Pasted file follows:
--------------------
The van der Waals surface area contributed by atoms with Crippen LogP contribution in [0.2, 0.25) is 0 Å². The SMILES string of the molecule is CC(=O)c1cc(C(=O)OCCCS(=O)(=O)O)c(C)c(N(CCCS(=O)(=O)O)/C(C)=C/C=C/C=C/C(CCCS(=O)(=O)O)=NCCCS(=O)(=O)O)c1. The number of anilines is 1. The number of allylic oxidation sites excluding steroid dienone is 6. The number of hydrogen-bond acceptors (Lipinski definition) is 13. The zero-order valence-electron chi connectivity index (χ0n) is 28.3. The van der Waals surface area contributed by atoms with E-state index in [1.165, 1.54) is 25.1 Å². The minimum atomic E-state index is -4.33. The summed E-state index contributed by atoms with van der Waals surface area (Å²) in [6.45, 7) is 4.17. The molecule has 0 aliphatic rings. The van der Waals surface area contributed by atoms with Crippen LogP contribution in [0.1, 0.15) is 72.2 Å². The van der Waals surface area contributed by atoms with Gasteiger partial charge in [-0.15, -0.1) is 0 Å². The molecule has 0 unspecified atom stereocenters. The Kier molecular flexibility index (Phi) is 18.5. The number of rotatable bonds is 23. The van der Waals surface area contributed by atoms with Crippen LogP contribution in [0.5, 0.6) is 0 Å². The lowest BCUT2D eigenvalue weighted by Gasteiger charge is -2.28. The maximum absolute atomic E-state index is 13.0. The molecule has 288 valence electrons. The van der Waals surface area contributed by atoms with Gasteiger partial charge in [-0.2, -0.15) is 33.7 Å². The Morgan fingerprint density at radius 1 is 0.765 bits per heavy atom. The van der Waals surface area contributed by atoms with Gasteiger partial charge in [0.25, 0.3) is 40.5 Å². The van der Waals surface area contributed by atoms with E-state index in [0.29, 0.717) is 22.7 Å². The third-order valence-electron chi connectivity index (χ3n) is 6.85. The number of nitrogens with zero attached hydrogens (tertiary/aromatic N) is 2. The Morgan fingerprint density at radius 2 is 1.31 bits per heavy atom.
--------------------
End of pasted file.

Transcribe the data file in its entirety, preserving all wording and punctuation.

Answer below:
The van der Waals surface area contributed by atoms with Crippen LogP contribution in [0.2, 0.25) is 0 Å². The SMILES string of the molecule is CC(=O)c1cc(C(=O)OCCCS(=O)(=O)O)c(C)c(N(CCCS(=O)(=O)O)/C(C)=C/C=C/C=C/C(CCCS(=O)(=O)O)=NCCCS(=O)(=O)O)c1. The number of anilines is 1. The number of allylic oxidation sites excluding steroid dienone is 6. The number of hydrogen-bond acceptors (Lipinski definition) is 13. The zero-order valence-electron chi connectivity index (χ0n) is 28.3. The van der Waals surface area contributed by atoms with E-state index in [1.165, 1.54) is 25.1 Å². The minimum atomic E-state index is -4.33. The summed E-state index contributed by atoms with van der Waals surface area (Å²) in [6.45, 7) is 4.17. The molecule has 0 aliphatic rings. The van der Waals surface area contributed by atoms with Crippen LogP contribution in [0.1, 0.15) is 72.2 Å². The van der Waals surface area contributed by atoms with Gasteiger partial charge in [-0.15, -0.1) is 0 Å². The molecule has 0 unspecified atom stereocenters. The Kier molecular flexibility index (Phi) is 18.5. The number of rotatable bonds is 23. The van der Waals surface area contributed by atoms with Crippen LogP contribution in [0.5, 0.6) is 0 Å². The lowest BCUT2D eigenvalue weighted by Gasteiger charge is -2.28. The maximum absolute atomic E-state index is 13.0. The molecule has 288 valence electrons. The van der Waals surface area contributed by atoms with Gasteiger partial charge in [-0.2, -0.15) is 33.7 Å². The Morgan fingerprint density at radius 1 is 0.765 bits per heavy atom. The van der Waals surface area contributed by atoms with Gasteiger partial charge in [0.25, 0.3) is 40.5 Å². The van der Waals surface area contributed by atoms with E-state index in [0.29, 0.717) is 22.7 Å². The third-order valence-electron chi connectivity index (χ3n) is 6.85. The number of nitrogens with zero attached hydrogens (tertiary/aromatic N) is 2. The Morgan fingerprint density at radius 2 is 1.31 bits per heavy atom.